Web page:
received treatments 19 times, indicating a high rate of relapse which can be linked to dysfunction
within the family that can be seen in the following analysis. One respondent, who had relapsed
three times and was in the facility for his fourth treatment, stated that he had relapsed because
of ghts with his father.
Table 2. Frequency and percentage of participants according to demographic variables of drug use,
duration of drug use, single substance or multiple substance abuse, number of treatments, and reasons for
starting drugs.
Variables Label Frequency (f) Percentage (%)
Drug use Single 4 20.0
Multiple 16 80.0
Duration of abuse Less than a year 0 0
15 years 3 15.0
610 years 8 40.0
>10 years 9 45.0
Substance abused Single 4 20.0
Multiple 16 80.0
No. of treatments received First 6 30.0
15 times 13 65.0
610 times 0 0
1115 times 0 0
1620 times 1 5.0
Reasons for drugs Single 10 50.0
Multiple 10 50.0
Multiple reasons reported by the respondents Friends 5 25.0
Accident 1 5.0
Curiosity 4 20.0
Note: (N= 20).
824 S. Masood and N. Us Sahar
Referring to the reasons which caused the participants to become involved in substance abuse,
50% cited a single reason while the other 50% stated multiple reasons, of which the company of
peers (indicating peer pressure), curiosity, and stress were commonly cited.
3.1. Thematic analysis
In analyzing the responses and information provided by the participants and veried by family
members and psychologists during family therapy sessions, the following themes and related sub-
categories presented themselves.
3.1.1. Parental involvement
This theme contains information about family dynamics in terms of functions performed by all
members, as well as information concerning family cohesion, communication patterns, familial
support, decision-making, parental control, and supervision, among other topics.
Spending time with family members. Spending time with family is important. The majority of par-
ticipants (80%) stated that they communicated frequently with their parents on a regular basis, i.e.
every day, and whenever they had time to do so. As one respondent specically stated:
Whenever I get the time I talk to my parents
Only 20% of the participants stated that they seldom communicated with their parents. A majority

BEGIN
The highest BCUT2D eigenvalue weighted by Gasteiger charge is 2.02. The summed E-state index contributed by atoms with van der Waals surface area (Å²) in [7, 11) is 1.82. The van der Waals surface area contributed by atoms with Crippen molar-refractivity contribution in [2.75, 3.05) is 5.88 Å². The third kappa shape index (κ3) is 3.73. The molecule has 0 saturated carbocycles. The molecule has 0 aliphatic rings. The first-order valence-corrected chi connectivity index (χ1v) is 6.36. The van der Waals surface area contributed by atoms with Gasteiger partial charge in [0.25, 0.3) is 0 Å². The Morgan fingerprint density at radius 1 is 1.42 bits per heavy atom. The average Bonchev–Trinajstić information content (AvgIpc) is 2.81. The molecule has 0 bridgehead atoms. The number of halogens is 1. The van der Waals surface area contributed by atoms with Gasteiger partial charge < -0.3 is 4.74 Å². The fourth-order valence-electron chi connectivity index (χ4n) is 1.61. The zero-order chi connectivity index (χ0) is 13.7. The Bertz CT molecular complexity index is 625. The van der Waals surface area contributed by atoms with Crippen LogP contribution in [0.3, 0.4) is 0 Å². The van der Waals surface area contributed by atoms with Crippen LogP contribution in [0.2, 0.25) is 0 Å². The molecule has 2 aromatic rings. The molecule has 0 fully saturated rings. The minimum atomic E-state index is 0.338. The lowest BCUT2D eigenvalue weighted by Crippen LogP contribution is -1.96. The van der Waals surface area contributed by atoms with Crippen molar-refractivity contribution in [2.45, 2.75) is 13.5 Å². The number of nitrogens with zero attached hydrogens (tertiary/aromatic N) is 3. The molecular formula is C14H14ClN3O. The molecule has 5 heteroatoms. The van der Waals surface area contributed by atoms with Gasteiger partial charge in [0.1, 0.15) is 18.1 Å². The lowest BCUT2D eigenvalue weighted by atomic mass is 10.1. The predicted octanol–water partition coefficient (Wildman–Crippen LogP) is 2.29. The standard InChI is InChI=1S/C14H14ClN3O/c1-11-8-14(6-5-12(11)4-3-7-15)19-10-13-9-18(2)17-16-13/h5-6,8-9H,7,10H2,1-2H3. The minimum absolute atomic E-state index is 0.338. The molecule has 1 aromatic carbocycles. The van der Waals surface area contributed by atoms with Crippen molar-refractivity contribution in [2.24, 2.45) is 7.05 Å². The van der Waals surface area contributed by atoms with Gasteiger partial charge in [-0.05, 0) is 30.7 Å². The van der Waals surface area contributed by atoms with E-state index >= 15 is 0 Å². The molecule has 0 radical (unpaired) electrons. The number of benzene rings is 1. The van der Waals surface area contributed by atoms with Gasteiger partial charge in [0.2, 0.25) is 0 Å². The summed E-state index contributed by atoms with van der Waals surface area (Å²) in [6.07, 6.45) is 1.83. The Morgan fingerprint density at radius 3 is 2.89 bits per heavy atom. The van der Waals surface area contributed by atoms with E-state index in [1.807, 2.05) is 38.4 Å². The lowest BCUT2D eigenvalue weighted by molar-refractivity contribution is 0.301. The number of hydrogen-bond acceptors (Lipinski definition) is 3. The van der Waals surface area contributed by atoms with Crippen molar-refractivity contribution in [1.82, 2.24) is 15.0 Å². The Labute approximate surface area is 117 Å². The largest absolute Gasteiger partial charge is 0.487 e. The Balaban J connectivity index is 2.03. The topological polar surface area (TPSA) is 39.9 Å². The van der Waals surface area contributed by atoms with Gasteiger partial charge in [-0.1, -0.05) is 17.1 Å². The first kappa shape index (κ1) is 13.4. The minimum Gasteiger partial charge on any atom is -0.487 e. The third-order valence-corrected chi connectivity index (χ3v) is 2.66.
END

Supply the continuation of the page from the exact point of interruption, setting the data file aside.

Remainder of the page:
(70%) of the participants stated that they spent more time with their mothers rather than their
fathers, e.g. a respondent stated:
Table 3. Case studies.
Initials Age
No. of
treatments Reason given
Mr Z.A. 21 1st Peers
Mr S. 26 1st Death of elder brother
Mr F. 21 1st Curiosity, peers
Mr T. 25 1st Peers
Mr M.A. 23 2nd Peers, free time
Mr A.A. 28 2nd Peers
Mr S.A.M. 28 1st Curiosity
Mr R.W. 28 2nd Peers
Mr SM 28 2nd Peers
Mr A. 27 1st Peers
Mr R.U. 28 1st Authoritarian father, psycho-social stressors,
victim of child abuse
Mr N.M. 23 4th Due to injury sustained in an accident
Mr K. 28 3rd Peers
Mr A. 27 1st Peers
Mr S.S. 22 1st Peers
Mr N. 23 1st As a mistake
Mr D. 28 19th Curiosity
Mr R. 26 3rd Peers
Mr N.I. 28 4th Peers
Health Psychology & Behavioural Medicine 825
My mother liked spending time with me. My father didnt.
Over half (55%) of the participants stated that they were closer to their mother than their father,
which can be explained through the cultural context as in Pakistan fathers are reserved in their
affections towards their children.
Mode of communication with parents. Another sub-theme was the mode of communication with
parents, 55% of the participants stated that they communicated with both parents on a one-on-one
basis. In relation to communicating with the father, 15% stated that they did communicate with
their father on one-on-one basis, but also used another family member as mediator (usually the
mother). One of the reasons given by the participants was that the fathers were not willing to
listen to the individuals; hence they approached the mother, e.g. a respondent stated:
My father never bothered to listen to what I had to say. So I told my mother my opinion and she later
conveyed it to my father.
This statement explored the problems in family communication which was further explored and
the following reasons were reported by the participants. One of the reported barriers to effective
communication is the refusal to talk. Though the parents were not reported to ignore their chil-
dren, 60% of the participants reported that when they were angry, the parents stopped communi-
cation in order to avoid further conict.
When I became angry while being intoxicated, my parents stopped talking to me.
The reasons given for arguments were not agreeing on certain things and being beaten, along with
siblings, by the father, e.g. a respondent stated:
Yes, when my father used to beat me and my siblings, my mother used to scream at him to top hitting
Out of the total participants, 65% reported no incidence of arguments involving yelling with
parents. However, 35% of them reported frequent arguments with fathers. Moreover, they
reported their fathers yelling at them frequently. During an interview, a respondent stated:
Frequently, my father used to yell at me, hit and scream at me
Range of issues being discussed with parents. All the participants were aware of the prescribed
family rules such as mobility, social circles, and expenditures; hence the breaking of the rules
826 S. Masood and N. Us Sahar
incited the parentsdisapproval. This can be connected to the parentsattempt at controlling the
negative behaviour of the participants. Almost all the participants agreed upon the activities dis-
liked by their parents such as the use of drugs, coming home late, not listening to their parents
advice, spending money on drugs, selection of friends, refusal to go to school, and poor academic